It started about a month ago when a friend of mine, Tad, bought a guitar. He did not know how to play it, but said, “I had always wanted to play.” This reminded me of a program which we had reviewed right here at MyMac.com, a CD-ROM based guitar learning program titled eMedia Guitar Songs Vol. 1. I told Tad about the program, and he went and picked up eMedia Guitar Method 1. (Works on both Mac and PC.)
That was on a Friday. Monday at work, I asked Tad how it was going. “The program really works! I learned more than I thought I would pretty quickly. Thanks for recommending it.” High praise indeed, coming from him. Tad has high standards in software, and anything that was impressive to him, I knew, would have to be a good program. This gave me hope as well, for you see, I, too, had always wanted to learn how to play guitar.
My checkbook a little lighter than before, I returned home with a new guitar and my own copy of eMedia Guitar Method 1. Now, a week later, I can actually produce sounds from a guitar that resemble something that could one day turn into music!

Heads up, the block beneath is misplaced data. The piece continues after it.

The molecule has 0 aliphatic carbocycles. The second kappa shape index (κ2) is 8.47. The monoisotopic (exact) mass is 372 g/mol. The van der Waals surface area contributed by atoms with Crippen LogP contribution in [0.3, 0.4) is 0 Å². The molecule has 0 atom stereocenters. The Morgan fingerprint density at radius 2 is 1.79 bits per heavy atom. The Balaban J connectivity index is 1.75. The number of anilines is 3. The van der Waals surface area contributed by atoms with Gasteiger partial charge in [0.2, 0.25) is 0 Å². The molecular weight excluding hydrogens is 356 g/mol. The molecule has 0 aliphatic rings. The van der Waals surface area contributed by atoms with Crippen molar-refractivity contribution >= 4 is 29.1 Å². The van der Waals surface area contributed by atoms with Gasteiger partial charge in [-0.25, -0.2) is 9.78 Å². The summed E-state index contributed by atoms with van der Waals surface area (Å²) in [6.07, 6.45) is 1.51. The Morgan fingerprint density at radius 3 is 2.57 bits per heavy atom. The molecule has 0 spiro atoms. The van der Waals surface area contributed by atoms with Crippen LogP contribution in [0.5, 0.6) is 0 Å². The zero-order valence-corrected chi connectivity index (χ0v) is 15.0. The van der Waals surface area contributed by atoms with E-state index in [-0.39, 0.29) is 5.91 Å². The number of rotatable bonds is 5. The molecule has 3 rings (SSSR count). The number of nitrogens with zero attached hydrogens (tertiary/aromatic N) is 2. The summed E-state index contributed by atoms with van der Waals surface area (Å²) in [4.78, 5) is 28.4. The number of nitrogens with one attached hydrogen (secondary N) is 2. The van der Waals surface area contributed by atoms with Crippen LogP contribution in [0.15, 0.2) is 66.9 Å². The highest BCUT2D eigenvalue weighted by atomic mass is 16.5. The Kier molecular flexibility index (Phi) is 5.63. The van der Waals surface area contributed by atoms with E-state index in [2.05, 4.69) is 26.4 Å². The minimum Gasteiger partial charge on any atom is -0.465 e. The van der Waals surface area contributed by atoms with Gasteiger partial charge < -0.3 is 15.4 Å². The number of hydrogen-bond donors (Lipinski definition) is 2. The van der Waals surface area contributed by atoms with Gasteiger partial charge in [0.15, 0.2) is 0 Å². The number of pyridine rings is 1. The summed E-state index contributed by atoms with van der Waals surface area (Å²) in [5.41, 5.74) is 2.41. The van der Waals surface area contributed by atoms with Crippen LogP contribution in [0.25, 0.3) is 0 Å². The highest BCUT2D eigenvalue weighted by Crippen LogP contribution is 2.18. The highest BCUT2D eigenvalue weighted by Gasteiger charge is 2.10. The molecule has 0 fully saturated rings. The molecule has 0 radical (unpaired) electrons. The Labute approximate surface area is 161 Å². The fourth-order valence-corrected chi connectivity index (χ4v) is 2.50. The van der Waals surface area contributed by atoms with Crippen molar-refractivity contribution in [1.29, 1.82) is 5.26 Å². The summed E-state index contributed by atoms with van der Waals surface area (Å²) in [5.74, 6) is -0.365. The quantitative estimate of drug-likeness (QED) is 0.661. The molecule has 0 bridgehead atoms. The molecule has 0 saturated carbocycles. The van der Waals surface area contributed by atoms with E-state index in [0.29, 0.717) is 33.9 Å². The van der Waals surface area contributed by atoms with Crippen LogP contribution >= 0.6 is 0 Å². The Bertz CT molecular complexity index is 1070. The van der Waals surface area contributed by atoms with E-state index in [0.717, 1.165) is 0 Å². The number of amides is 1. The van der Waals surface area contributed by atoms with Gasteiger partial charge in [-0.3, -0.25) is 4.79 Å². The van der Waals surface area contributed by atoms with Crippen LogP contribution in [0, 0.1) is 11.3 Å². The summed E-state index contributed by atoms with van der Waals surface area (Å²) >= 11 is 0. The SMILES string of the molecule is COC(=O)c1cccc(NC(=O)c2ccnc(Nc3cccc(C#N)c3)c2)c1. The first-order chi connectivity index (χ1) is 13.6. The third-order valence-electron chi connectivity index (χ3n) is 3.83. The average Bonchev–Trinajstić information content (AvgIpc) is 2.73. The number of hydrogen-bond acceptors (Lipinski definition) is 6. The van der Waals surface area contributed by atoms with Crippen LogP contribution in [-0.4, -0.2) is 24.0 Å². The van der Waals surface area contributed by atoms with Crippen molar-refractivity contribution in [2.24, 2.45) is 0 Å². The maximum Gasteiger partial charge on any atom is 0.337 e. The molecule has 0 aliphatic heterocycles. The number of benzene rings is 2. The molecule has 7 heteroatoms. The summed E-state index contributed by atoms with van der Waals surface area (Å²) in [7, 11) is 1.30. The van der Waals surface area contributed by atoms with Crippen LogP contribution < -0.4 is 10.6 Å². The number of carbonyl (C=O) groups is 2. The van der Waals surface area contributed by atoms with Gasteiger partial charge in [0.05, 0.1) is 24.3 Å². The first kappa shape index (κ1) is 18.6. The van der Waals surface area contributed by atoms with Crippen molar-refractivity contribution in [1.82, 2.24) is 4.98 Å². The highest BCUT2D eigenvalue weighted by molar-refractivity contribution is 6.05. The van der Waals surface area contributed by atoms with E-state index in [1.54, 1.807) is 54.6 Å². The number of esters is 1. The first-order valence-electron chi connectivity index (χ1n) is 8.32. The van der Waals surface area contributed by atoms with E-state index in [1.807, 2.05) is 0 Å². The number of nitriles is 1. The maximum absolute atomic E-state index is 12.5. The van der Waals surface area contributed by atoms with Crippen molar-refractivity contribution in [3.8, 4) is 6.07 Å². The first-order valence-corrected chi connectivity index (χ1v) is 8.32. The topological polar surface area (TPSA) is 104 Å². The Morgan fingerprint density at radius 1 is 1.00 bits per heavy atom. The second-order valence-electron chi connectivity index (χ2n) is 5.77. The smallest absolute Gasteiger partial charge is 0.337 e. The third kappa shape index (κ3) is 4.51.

I was so impressed with eMedia Guitar Method 1, I wanted to learn more about the company and people who created it, eMedia Music Company
A Little Background
Adrian Burton founded the eMedia Music Company in 1994. From their own history text, Adrian “…was working long hours as a software developer for Microsoft Corp., he wanted to learn to play guitar, just as many of us have at one time or another. He visited the local sheet music store, where he purchased a popular guitar method book. He frequented neighborhood music stores for referral to a private teacher. He even enrolled in group classes at the state university. His progress, however, wasn’t what he had hoped: The learning process was far more frustrating and time-consuming than it needed to be. Books couldn’t tell him whether he was playing correctly, and private lessons were not only costly, but difficult to work into a busy schedule.”